Jay Bullock reply tweet to Vos

In the lame duck package to "rebalance" the branches of government were measures to: curtail early voting, jigger spring election dates to advantage a right-wing Supreme Court candidate, strip the Attorney General of his authority to appoint counsel, implement work requirements and drug testing for Medicaid, limit the use of prevailing wage in road contracts, and stop the governor from withdrawing from a lawsuit against the Affordable Care Act, a key campaign promise of the Democrats. The entire package was one only the Koch brothers could love, and indeed they were rare public supporters of the lame duck.

Legislative leaders had a press conference to explain the bills on Monday.

What does limiting early voting have to do with coequal branches of government? Not much.

"It's so irritating to turn on TV in Milwaukee and watch the local news and there are people voting on a regular basis, and yet when I go down to my own town hall in rural Wisconsin, the lights are off and there is nobody there," claimed Fitzgerald to a skeptical press who knew his previous attempts to curtail early voting had been ruled unconstitutional by a federal court.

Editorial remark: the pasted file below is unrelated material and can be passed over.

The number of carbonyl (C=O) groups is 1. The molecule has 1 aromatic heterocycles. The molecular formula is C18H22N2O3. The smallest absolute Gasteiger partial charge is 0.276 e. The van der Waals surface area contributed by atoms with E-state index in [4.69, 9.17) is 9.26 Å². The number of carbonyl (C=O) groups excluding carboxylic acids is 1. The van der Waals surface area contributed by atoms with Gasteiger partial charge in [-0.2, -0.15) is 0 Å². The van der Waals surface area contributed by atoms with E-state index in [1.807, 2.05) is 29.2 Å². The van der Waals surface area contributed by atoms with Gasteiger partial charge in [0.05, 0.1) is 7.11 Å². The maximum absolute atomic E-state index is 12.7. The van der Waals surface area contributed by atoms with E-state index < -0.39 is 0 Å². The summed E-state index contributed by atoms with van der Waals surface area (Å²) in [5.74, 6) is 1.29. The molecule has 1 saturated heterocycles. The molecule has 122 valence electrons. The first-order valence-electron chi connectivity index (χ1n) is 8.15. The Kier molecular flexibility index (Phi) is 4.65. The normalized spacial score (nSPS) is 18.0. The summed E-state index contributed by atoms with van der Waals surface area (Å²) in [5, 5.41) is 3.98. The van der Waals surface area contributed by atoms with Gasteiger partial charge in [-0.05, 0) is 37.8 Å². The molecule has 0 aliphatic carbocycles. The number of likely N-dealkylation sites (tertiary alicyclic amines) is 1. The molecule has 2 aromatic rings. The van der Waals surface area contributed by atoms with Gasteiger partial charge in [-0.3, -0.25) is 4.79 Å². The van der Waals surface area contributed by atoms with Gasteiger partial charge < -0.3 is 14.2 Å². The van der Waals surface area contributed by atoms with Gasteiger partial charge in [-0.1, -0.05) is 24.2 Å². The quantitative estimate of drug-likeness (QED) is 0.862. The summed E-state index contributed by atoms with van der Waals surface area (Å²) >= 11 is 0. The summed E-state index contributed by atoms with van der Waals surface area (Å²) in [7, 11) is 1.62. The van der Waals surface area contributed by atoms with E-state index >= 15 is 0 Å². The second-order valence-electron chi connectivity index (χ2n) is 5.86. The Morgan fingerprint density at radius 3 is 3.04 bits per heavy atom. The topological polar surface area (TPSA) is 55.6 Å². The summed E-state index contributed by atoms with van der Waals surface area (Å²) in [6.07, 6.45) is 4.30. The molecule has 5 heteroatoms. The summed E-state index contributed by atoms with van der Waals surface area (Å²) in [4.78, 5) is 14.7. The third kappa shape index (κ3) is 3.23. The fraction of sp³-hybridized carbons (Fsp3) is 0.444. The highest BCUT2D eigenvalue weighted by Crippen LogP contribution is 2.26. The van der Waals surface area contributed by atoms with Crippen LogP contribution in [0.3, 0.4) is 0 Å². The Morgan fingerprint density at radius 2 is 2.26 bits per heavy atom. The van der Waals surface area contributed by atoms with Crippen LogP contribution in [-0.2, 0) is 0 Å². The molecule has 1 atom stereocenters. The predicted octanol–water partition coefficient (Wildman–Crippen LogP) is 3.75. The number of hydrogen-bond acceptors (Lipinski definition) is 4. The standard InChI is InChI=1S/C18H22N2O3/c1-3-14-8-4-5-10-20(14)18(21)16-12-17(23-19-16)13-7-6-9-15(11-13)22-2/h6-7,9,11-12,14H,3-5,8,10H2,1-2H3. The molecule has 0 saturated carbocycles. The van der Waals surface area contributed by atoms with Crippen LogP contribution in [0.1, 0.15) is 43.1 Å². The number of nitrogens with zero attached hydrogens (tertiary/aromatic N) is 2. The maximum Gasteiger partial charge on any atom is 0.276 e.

Vos was a bit better at sticking to the talking points.

"If you read the Constitution, the first branch that is mentioned is the legislative because that is supposed to be the most representative of the people," said Vos. The pompous proclamation and the use of the word "supposed" generated disbelieving laughter.

At the forefront of everyone's minds was the actual results of the election that had been certified by the state elections board that very day. Democrats swept every statewide constitutional office and the U.S. Senate, but only picked up one seat in the Wisconsin Assembly.

As UW Political Science Professor Barry Burden put it, "the state posted the official 2018 Assembly election results. It's a beautiful gerrymander. Dems got 190,000 more votes but Reps got 63/99 seats." A challenge to the hyper-partisan, gerrymander was ruled unconstitutional in federal court in a case that is still being litigated.